26 Connections Among Students and Faculty, Staff and Other Students Visibility of administrators, faculty, and staff attending various events on campus. Faculty lectures in residence halls (e.g., Pizza with a Prof). Improve the connection between students and academic advisors by enhancing academic advising.

27 Themes and Strategies to Foster Engagement Marketing strategies noted above. RSO sponsorship/collaboration of events. Powerful campus events calendar. Communicate need for students to experience new and different things (e.g., ballet v. step show). Activities and events need to be relevant and current (e.g., Michael Moore).

28 Themes and Strategies to Foster Engagement American Democracy Project VISTA Volunteer, Michigan Campus Compact, Academic Service Learning Student Development Record (co- curricular transcript) Use upperclass and graduate student leaders to encourage participation by explaining benefits.

29 University Calendar Implement proposed web calendar changes through UA&M and WOW E- Media. Calendar should be an inclusive listing of University activities with ability to sort by categories or dates. Calendar input should be centralized with output from that source to Torch, Cable 7, Bulldog Radio, and Chamber Newsletter.

30 University Calendar Organize calendar stakeholders group and schedule meetings at beginning of fall and winter semesters. Tuesday-Thursday at 11 a.m. is heavily used by both students and faculty.

31 Promote and Build Upon Existing Projects UA&M Calendar Project American Democracy Project Vista Volunteer & Service Learning Student Development Record pilot project Student Volunteer Center FSUS, Honors Program, and SCHOLAR Program Residence Hall Initiatives Bulldog Bonanza and Get Acquainted Day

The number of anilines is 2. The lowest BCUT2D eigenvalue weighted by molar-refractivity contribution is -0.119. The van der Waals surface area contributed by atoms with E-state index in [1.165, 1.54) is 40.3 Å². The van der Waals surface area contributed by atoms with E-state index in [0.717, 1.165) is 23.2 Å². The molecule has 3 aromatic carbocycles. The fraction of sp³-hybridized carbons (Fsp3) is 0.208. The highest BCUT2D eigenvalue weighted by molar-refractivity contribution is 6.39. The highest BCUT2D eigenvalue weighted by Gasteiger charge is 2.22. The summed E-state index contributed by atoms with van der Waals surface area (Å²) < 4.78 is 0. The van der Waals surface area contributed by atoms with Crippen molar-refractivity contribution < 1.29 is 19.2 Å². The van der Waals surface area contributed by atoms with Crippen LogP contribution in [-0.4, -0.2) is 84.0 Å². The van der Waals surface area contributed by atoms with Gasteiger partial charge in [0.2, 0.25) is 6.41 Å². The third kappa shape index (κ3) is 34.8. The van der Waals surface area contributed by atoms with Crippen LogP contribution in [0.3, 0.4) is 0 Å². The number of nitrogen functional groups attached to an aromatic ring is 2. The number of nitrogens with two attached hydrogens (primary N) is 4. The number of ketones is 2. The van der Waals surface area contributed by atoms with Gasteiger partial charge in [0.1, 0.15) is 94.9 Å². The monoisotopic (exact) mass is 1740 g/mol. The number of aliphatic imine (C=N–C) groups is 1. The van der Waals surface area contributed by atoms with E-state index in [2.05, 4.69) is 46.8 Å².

32 Some New Ideas – Use Students Use feedback from attendees to inform future directions. Utilize skills of students to enhance promotion (TVP, Advertising, Marketing, Comm.). Obtain RSO sponsorship for events Use upperclass and graduate student leaders to encourage participation by explaining benefits.

33 Connections with Students Not in Big Rapids Option for students to pay student activity fee to be eligible for Student Government representation and benefits. Offer ticket discounts for away athletic events so students in TC, Flint, and Dowagiac might attend. Invite non-BR students to participate in FLEX.

34 Connections with Students Not in Big Rapids Include other campuses in “Week in Pictures” on the website. Have Torch include stories about those campuses in the paper. Recognize that extension students are primarily non-traditional and are already engaged with work, family, and life.

35 THANK YOU Task Force Members Subcommittee chairs Cindy Horn and Don Flickinger Staff who submitted data and other input Students who participated in focus groups Community members who participated in focus groups